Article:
For the Bob Hawke of 1983, writing off Tasmania was easy enough because there was no state Labor Government to worry about, the prospects of picking up House of Representative seats was negligible and opposing the damming of the Franklin River was a wonderful way of gaining support from the environmentally concerned on the mainland.

The strategy worked like a charm. Throughout the 1980s Federal Labor courted votes by defending the trees of the island state. Difficulties only started arising when, from the mid 1990s, State Labor was safely back in office.

Mark Latham was a victim of the tension between the chop-the-trees down policies of a development minded State party and the protect-the-trees policy which best suited Federal vote getting. Latham dithered around for months and when he finally stuck with what was most likely to win the greatest number of votes outside Tasmania it was too late to gain any benefit from doing so.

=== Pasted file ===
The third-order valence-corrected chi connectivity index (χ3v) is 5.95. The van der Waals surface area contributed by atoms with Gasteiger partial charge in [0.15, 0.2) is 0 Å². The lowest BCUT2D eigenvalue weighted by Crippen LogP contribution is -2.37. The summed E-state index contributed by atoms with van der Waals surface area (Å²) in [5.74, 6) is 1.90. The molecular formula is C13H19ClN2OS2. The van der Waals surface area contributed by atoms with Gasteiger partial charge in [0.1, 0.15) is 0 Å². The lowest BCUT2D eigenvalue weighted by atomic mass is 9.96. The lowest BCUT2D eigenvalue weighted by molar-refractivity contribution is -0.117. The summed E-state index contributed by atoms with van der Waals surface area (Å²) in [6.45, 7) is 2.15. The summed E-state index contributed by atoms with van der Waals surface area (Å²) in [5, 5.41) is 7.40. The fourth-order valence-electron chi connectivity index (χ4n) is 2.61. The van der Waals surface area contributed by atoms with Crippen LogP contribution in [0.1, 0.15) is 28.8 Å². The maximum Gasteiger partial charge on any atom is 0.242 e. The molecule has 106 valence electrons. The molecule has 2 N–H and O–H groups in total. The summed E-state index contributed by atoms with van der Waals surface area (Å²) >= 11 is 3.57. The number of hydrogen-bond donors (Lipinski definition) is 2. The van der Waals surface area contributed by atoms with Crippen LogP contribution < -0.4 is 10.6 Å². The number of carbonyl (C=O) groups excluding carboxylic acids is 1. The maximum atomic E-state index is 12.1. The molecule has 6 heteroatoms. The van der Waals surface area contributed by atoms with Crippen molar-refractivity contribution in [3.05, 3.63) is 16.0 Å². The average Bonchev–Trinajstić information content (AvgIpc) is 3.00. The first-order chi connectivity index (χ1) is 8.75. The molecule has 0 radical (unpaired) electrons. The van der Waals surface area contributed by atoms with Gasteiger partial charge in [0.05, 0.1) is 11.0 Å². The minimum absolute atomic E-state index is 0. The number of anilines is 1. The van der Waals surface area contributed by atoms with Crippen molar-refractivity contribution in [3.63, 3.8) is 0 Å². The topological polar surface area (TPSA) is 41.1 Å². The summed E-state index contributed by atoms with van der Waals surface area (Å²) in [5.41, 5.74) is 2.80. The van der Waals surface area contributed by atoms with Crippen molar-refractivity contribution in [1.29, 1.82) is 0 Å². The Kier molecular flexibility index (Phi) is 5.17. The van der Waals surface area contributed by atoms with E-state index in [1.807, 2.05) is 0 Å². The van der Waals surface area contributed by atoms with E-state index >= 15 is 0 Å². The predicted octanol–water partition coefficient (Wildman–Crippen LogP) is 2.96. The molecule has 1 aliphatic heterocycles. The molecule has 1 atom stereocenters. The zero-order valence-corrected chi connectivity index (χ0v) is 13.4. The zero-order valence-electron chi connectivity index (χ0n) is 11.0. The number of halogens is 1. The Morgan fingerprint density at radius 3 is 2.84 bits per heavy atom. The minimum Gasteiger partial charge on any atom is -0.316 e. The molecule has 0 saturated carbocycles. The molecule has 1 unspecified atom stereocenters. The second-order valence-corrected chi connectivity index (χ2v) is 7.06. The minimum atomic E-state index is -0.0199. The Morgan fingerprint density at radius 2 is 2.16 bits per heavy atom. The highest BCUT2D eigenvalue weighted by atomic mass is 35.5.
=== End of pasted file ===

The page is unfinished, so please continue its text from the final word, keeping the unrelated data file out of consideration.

Now Kevin Rudd is faced with the same choices as his predecessor and it will be interesting to see if he has the nerve to tell a small time Labor Premier that he does not agree with the way he is approving the Gunns Limited pulp mill.

It would be in the best interests of Rudd and his Federal election chances to do so and to do so quickly. Premier Paul Lennon is rapidly becoming an embarrassment in Hobart with his blustering defence of the decision by Gunns to withdraw from the process agreed to by both the state and federal governments to ensure that the planned mill meets environmental guidelines.

Even Tasmanians who are in favour of development are becoming uneasy about a Government allowing itself to be blackmailed by a developer. There are certainly no votes in Tasmania for Rudd being seen as an ally of Lennon.

Yet there are still votes elsewhere in Australia by being on the side of the trees. Certainly the new Liberal Environment Minister Malcolm Turnbull appreciates that there are votes to be lost by being seen as anti-tree. He now has the unenviable task of having to be involved in the environmental assessments of the Gunns project.

Peter Fray

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